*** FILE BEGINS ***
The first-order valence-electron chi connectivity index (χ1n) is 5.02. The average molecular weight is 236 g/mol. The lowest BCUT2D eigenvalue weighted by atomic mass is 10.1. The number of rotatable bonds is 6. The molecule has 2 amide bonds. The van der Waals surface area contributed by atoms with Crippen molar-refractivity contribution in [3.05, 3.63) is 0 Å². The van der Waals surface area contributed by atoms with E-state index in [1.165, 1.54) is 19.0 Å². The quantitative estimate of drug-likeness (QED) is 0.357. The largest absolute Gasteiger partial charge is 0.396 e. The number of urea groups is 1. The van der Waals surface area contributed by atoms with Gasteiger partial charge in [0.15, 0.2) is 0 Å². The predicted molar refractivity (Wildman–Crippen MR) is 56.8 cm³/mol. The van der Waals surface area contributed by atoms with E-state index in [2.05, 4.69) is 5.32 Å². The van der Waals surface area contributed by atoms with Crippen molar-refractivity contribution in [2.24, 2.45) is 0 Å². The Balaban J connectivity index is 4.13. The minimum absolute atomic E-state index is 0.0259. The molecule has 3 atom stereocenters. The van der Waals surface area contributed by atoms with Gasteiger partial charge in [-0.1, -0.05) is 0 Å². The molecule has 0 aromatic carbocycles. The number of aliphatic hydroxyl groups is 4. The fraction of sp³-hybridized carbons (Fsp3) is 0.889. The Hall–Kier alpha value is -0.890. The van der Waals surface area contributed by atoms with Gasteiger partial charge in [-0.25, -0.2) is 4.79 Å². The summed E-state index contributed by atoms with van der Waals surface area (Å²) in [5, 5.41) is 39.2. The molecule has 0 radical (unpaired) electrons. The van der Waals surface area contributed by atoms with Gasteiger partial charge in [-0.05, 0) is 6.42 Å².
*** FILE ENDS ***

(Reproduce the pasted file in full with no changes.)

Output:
The first-order valence-electron chi connectivity index (χ1n) is 5.02. The average molecular weight is 236 g/mol. The lowest BCUT2D eigenvalue weighted by atomic mass is 10.1. The number of rotatable bonds is 6. The molecule has 2 amide bonds. The van der Waals surface area contributed by atoms with Crippen molar-refractivity contribution in [3.05, 3.63) is 0 Å². The van der Waals surface area contributed by atoms with E-state index in [1.165, 1.54) is 19.0 Å². The quantitative estimate of drug-likeness (QED) is 0.357. The largest absolute Gasteiger partial charge is 0.396 e. The number of urea groups is 1. The van der Waals surface area contributed by atoms with Gasteiger partial charge in [0.15, 0.2) is 0 Å². The predicted molar refractivity (Wildman–Crippen MR) is 56.8 cm³/mol. The van der Waals surface area contributed by atoms with E-state index in [2.05, 4.69) is 5.32 Å². The van der Waals surface area contributed by atoms with Crippen molar-refractivity contribution in [2.24, 2.45) is 0 Å². The Balaban J connectivity index is 4.13. The minimum absolute atomic E-state index is 0.0259. The molecule has 3 atom stereocenters. The van der Waals surface area contributed by atoms with Gasteiger partial charge in [-0.1, -0.05) is 0 Å². The molecule has 0 aromatic carbocycles. The number of aliphatic hydroxyl groups is 4. The fraction of sp³-hybridized carbons (Fsp3) is 0.889. The Hall–Kier alpha value is -0.890. The van der Waals surface area contributed by atoms with Gasteiger partial charge in [-0.25, -0.2) is 4.79 Å². The summed E-state index contributed by atoms with van der Waals surface area (Å²) in [5, 5.41) is 39.2. The molecule has 0 radical (unpaired) electrons. The van der Waals surface area contributed by atoms with Gasteiger partial charge in [-0.05, 0) is 6.42 Å².